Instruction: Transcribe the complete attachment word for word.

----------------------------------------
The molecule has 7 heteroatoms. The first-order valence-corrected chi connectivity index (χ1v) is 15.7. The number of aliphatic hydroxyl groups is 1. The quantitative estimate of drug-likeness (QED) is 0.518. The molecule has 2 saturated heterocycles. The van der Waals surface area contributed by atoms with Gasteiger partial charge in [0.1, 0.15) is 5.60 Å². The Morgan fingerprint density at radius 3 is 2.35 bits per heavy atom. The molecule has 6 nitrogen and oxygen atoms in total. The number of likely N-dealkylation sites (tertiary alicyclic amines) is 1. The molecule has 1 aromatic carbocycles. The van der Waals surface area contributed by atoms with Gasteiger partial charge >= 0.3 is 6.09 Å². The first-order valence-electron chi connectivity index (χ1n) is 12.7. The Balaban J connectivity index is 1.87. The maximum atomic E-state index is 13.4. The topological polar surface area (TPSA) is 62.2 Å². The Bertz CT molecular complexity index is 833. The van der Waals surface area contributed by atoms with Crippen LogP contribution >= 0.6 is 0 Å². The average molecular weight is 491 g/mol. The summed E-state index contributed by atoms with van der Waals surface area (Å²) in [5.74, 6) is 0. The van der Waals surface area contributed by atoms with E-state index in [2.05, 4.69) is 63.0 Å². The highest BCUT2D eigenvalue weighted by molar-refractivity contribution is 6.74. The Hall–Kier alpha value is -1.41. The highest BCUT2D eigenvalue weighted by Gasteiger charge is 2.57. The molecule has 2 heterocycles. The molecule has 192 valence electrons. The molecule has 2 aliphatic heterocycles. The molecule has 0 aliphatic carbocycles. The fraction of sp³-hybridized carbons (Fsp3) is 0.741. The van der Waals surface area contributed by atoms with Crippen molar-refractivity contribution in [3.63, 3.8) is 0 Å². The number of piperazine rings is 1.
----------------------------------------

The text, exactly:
The molecule has 7 heteroatoms. The first-order valence-corrected chi connectivity index (χ1v) is 15.7. The number of aliphatic hydroxyl groups is 1. The quantitative estimate of drug-likeness (QED) is 0.518. The molecule has 2 saturated heterocycles. The van der Waals surface area contributed by atoms with Gasteiger partial charge in [0.1, 0.15) is 5.60 Å². The Morgan fingerprint density at radius 3 is 2.35 bits per heavy atom. The molecule has 6 nitrogen and oxygen atoms in total. The number of likely N-dealkylation sites (tertiary alicyclic amines) is 1. The molecule has 1 aromatic carbocycles. The van der Waals surface area contributed by atoms with Gasteiger partial charge >= 0.3 is 6.09 Å². The first-order valence-electron chi connectivity index (χ1n) is 12.7. The Balaban J connectivity index is 1.87. The maximum atomic E-state index is 13.4. The topological polar surface area (TPSA) is 62.2 Å². The Bertz CT molecular complexity index is 833. The van der Waals surface area contributed by atoms with Crippen LogP contribution >= 0.6 is 0 Å². The average molecular weight is 491 g/mol. The summed E-state index contributed by atoms with van der Waals surface area (Å²) in [5.74, 6) is 0. The van der Waals surface area contributed by atoms with E-state index in [2.05, 4.69) is 63.0 Å². The highest BCUT2D eigenvalue weighted by molar-refractivity contribution is 6.74. The Hall–Kier alpha value is -1.41. The highest BCUT2D eigenvalue weighted by Gasteiger charge is 2.57. The molecule has 2 heterocycles. The molecule has 192 valence electrons. The molecule has 2 aliphatic heterocycles. The molecule has 0 aliphatic carbocycles. The fraction of sp³-hybridized carbons (Fsp3) is 0.741. The van der Waals surface area contributed by atoms with Crippen molar-refractivity contribution in [3.63, 3.8) is 0 Å². The number of piperazine rings is 1.